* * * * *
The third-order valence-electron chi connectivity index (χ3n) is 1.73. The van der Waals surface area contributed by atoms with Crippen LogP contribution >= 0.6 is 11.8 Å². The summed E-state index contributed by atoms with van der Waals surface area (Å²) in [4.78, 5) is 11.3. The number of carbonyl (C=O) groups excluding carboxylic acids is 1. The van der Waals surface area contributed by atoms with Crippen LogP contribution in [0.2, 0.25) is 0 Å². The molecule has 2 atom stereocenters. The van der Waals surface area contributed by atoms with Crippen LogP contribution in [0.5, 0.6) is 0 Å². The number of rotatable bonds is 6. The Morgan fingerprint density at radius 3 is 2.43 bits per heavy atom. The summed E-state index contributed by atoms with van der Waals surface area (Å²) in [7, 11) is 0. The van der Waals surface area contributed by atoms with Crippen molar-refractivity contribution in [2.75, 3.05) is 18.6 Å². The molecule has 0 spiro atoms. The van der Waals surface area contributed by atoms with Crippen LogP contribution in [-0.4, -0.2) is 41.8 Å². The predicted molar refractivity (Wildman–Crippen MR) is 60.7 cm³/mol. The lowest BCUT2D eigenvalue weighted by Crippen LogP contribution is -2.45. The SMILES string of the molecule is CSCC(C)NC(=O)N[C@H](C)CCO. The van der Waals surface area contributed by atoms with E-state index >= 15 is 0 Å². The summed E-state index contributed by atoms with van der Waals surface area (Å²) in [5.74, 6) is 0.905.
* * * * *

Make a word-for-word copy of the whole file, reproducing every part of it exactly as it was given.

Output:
The third-order valence-electron chi connectivity index (χ3n) is 1.73. The van der Waals surface area contributed by atoms with Crippen LogP contribution >= 0.6 is 11.8 Å². The summed E-state index contributed by atoms with van der Waals surface area (Å²) in [4.78, 5) is 11.3. The number of carbonyl (C=O) groups excluding carboxylic acids is 1. The van der Waals surface area contributed by atoms with Crippen LogP contribution in [0.2, 0.25) is 0 Å². The molecule has 2 atom stereocenters. The van der Waals surface area contributed by atoms with Crippen LogP contribution in [0.5, 0.6) is 0 Å². The number of rotatable bonds is 6. The Morgan fingerprint density at radius 3 is 2.43 bits per heavy atom. The summed E-state index contributed by atoms with van der Waals surface area (Å²) in [7, 11) is 0. The van der Waals surface area contributed by atoms with Crippen molar-refractivity contribution in [2.75, 3.05) is 18.6 Å². The molecule has 0 spiro atoms. The van der Waals surface area contributed by atoms with Crippen LogP contribution in [-0.4, -0.2) is 41.8 Å². The predicted molar refractivity (Wildman–Crippen MR) is 60.7 cm³/mol. The lowest BCUT2D eigenvalue weighted by Crippen LogP contribution is -2.45. The SMILES string of the molecule is CSCC(C)NC(=O)N[C@H](C)CCO. The van der Waals surface area contributed by atoms with E-state index >= 15 is 0 Å². The summed E-state index contributed by atoms with van der Waals surface area (Å²) in [5.74, 6) is 0.905.